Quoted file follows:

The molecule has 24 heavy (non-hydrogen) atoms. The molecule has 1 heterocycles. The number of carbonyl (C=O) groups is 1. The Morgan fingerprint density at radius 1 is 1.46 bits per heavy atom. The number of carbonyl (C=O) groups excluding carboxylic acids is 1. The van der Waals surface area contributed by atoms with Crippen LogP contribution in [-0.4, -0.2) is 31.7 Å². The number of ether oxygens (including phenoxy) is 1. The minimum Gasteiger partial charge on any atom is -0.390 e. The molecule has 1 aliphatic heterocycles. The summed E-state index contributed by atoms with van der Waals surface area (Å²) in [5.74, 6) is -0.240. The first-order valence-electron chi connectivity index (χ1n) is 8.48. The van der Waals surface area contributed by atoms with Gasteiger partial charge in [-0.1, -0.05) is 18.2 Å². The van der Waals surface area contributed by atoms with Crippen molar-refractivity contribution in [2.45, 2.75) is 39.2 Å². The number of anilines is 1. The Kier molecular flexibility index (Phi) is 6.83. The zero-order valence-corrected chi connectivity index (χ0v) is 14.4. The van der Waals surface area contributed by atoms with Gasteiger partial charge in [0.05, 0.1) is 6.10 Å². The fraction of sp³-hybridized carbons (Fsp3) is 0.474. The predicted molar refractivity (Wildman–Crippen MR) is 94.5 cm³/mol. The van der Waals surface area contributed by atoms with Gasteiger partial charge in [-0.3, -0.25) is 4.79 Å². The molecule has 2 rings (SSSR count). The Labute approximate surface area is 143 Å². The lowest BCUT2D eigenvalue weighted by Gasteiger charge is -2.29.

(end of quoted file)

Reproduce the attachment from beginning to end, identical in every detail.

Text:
The molecule has 24 heavy (non-hydrogen) atoms. The molecule has 1 heterocycles. The number of carbonyl (C=O) groups is 1. The Morgan fingerprint density at radius 1 is 1.46 bits per heavy atom. The number of carbonyl (C=O) groups excluding carboxylic acids is 1. The van der Waals surface area contributed by atoms with Crippen LogP contribution in [-0.4, -0.2) is 31.7 Å². The number of ether oxygens (including phenoxy) is 1. The minimum Gasteiger partial charge on any atom is -0.390 e. The molecule has 1 aliphatic heterocycles. The summed E-state index contributed by atoms with van der Waals surface area (Å²) in [5.74, 6) is -0.240. The first-order valence-electron chi connectivity index (χ1n) is 8.48. The van der Waals surface area contributed by atoms with Gasteiger partial charge in [-0.1, -0.05) is 18.2 Å². The van der Waals surface area contributed by atoms with Crippen molar-refractivity contribution in [2.45, 2.75) is 39.2 Å². The number of anilines is 1. The Kier molecular flexibility index (Phi) is 6.83. The zero-order valence-corrected chi connectivity index (χ0v) is 14.4. The van der Waals surface area contributed by atoms with Gasteiger partial charge in [0.05, 0.1) is 6.10 Å². The fraction of sp³-hybridized carbons (Fsp3) is 0.474. The predicted molar refractivity (Wildman–Crippen MR) is 94.5 cm³/mol. The van der Waals surface area contributed by atoms with Gasteiger partial charge in [-0.3, -0.25) is 4.79 Å². The molecule has 2 rings (SSSR count). The Labute approximate surface area is 143 Å². The lowest BCUT2D eigenvalue weighted by Gasteiger charge is -2.29.